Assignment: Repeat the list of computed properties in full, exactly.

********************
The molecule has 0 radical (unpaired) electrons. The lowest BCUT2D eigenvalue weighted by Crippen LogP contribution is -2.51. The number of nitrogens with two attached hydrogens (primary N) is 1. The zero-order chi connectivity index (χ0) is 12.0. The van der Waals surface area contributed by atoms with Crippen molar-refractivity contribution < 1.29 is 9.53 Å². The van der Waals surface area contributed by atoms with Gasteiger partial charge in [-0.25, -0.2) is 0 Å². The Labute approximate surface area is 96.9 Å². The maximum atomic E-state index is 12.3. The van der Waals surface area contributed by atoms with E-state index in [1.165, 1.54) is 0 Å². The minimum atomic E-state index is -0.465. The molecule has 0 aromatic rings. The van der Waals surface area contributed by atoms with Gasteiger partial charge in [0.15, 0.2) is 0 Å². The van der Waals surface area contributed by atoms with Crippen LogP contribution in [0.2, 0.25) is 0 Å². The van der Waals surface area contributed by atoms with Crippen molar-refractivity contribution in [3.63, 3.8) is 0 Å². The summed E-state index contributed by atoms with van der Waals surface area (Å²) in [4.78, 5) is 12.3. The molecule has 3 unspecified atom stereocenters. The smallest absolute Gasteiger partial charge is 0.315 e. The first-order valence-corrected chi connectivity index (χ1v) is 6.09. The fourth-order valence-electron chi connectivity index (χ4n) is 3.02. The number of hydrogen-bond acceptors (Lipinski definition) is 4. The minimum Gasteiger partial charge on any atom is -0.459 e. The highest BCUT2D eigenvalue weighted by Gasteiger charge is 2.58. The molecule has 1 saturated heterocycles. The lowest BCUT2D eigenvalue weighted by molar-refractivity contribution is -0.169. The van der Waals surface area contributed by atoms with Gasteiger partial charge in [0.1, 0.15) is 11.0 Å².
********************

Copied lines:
The molecule has 0 radical (unpaired) electrons. The lowest BCUT2D eigenvalue weighted by Crippen LogP contribution is -2.51. The number of nitrogens with two attached hydrogens (primary N) is 1. The zero-order chi connectivity index (χ0) is 12.0. The van der Waals surface area contributed by atoms with Crippen molar-refractivity contribution < 1.29 is 9.53 Å². The van der Waals surface area contributed by atoms with Gasteiger partial charge in [-0.25, -0.2) is 0 Å². The Labute approximate surface area is 96.9 Å². The maximum atomic E-state index is 12.3. The van der Waals surface area contributed by atoms with E-state index in [1.165, 1.54) is 0 Å². The minimum atomic E-state index is -0.465. The molecule has 0 aromatic rings. The van der Waals surface area contributed by atoms with Gasteiger partial charge in [0.15, 0.2) is 0 Å². The van der Waals surface area contributed by atoms with Crippen LogP contribution in [0.2, 0.25) is 0 Å². The van der Waals surface area contributed by atoms with Crippen molar-refractivity contribution in [3.63, 3.8) is 0 Å². The summed E-state index contributed by atoms with van der Waals surface area (Å²) in [4.78, 5) is 12.3. The molecule has 3 unspecified atom stereocenters. The smallest absolute Gasteiger partial charge is 0.315 e. The first-order valence-corrected chi connectivity index (χ1v) is 6.09. The fourth-order valence-electron chi connectivity index (χ4n) is 3.02. The number of hydrogen-bond acceptors (Lipinski definition) is 4. The minimum Gasteiger partial charge on any atom is -0.459 e. The highest BCUT2D eigenvalue weighted by Gasteiger charge is 2.58. The molecule has 1 saturated heterocycles. The lowest BCUT2D eigenvalue weighted by molar-refractivity contribution is -0.169. The van der Waals surface area contributed by atoms with Gasteiger partial charge in [0.1, 0.15) is 11.0 Å².